Our film opens in a spacious and decadent turn of the century study, the looming windows holding the horrors of a storm at bay. Lord Byron (Gavin Gordon) stands looking out, noting how it is “the crudest savage exhibition of nature”, a commentary nonetheless on Mary Shelley’s noteworthy success of Frankenstein. Or perhaps it’s both a meta-statement that also works to scrutinize the societal place women must adhere to, one that still resonates to this day.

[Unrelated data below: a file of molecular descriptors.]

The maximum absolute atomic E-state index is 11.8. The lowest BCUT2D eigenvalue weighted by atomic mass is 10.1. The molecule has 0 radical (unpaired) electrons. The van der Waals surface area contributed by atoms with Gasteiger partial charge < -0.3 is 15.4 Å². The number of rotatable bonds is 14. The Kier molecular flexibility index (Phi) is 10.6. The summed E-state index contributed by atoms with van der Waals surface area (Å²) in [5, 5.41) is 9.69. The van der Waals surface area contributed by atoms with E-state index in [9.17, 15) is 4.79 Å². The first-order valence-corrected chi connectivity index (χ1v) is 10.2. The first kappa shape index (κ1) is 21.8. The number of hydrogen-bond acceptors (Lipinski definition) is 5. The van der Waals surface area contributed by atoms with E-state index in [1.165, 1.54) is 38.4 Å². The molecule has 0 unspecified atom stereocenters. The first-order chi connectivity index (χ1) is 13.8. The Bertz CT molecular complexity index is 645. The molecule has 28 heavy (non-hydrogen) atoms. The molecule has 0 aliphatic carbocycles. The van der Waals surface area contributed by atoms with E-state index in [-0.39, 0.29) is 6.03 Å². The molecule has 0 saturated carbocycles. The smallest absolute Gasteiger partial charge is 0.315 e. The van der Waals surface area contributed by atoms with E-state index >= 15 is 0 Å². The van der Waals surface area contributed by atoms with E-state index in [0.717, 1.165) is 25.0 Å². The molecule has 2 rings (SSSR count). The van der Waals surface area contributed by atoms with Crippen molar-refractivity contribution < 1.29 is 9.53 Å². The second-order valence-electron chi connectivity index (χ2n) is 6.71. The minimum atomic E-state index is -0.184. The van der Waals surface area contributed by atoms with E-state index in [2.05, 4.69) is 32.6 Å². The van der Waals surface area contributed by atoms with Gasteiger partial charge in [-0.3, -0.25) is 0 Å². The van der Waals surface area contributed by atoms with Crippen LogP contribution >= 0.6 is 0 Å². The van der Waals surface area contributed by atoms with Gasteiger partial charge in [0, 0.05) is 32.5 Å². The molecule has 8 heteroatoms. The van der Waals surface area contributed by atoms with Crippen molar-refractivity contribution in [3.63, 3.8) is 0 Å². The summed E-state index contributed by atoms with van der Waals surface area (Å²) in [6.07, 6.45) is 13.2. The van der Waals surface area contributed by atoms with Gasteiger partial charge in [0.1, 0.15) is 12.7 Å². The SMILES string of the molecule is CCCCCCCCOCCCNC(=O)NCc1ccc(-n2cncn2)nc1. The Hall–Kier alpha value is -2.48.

Our Lord, who proclaims himself England’s greatest sinner amongst an angel, Mary Shelley (Elsa Lanchester), regards the frightful storm as nature’s applause for both a sinner and a poet, Percy Shelley (Douglas Walton). It’s Mary, sitting quietly underneath the presence of men, who finds the thunder alarming. Her gown’s aura, angelic in quality, contrasts the dark nature of Mary’s mind, which pieced together the monster that terrorized a village in James Whale’s 1931 precursor, Frankenstein.